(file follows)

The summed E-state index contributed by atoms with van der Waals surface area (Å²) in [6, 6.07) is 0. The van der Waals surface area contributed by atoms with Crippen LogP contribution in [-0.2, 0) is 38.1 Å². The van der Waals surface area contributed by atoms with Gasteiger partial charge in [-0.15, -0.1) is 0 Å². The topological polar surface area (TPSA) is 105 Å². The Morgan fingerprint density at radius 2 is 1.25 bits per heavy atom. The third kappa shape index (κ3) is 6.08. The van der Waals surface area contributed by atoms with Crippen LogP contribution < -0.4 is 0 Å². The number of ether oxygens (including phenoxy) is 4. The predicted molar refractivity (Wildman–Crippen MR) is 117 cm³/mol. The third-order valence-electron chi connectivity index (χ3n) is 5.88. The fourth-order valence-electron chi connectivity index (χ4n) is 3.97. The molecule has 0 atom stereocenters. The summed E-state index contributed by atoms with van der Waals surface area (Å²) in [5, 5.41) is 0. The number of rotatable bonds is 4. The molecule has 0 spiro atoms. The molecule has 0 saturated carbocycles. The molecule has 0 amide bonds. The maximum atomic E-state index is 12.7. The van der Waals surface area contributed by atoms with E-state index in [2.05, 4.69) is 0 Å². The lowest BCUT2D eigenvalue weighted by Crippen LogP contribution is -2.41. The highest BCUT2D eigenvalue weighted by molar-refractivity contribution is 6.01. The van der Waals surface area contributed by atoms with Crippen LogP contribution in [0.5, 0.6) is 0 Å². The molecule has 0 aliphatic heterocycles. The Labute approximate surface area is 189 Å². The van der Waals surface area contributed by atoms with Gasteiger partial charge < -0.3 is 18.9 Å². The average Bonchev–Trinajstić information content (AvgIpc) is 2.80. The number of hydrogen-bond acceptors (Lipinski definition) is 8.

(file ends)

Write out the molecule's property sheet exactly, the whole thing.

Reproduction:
The summed E-state index contributed by atoms with van der Waals surface area (Å²) in [6, 6.07) is 0. The van der Waals surface area contributed by atoms with Crippen LogP contribution in [-0.2, 0) is 38.1 Å². The van der Waals surface area contributed by atoms with Gasteiger partial charge in [-0.15, -0.1) is 0 Å². The topological polar surface area (TPSA) is 105 Å². The Morgan fingerprint density at radius 2 is 1.25 bits per heavy atom. The third kappa shape index (κ3) is 6.08. The van der Waals surface area contributed by atoms with Crippen LogP contribution < -0.4 is 0 Å². The number of ether oxygens (including phenoxy) is 4. The predicted molar refractivity (Wildman–Crippen MR) is 117 cm³/mol. The third-order valence-electron chi connectivity index (χ3n) is 5.88. The fourth-order valence-electron chi connectivity index (χ4n) is 3.97. The molecule has 0 atom stereocenters. The summed E-state index contributed by atoms with van der Waals surface area (Å²) in [5, 5.41) is 0. The number of rotatable bonds is 4. The molecule has 0 spiro atoms. The molecule has 0 saturated carbocycles. The molecule has 0 amide bonds. The maximum atomic E-state index is 12.7. The van der Waals surface area contributed by atoms with E-state index in [2.05, 4.69) is 0 Å². The lowest BCUT2D eigenvalue weighted by Crippen LogP contribution is -2.41. The highest BCUT2D eigenvalue weighted by molar-refractivity contribution is 6.01. The van der Waals surface area contributed by atoms with Crippen LogP contribution in [0.5, 0.6) is 0 Å². The molecule has 0 aliphatic heterocycles. The Labute approximate surface area is 189 Å². The van der Waals surface area contributed by atoms with Gasteiger partial charge < -0.3 is 18.9 Å². The average Bonchev–Trinajstić information content (AvgIpc) is 2.80. The number of hydrogen-bond acceptors (Lipinski definition) is 8.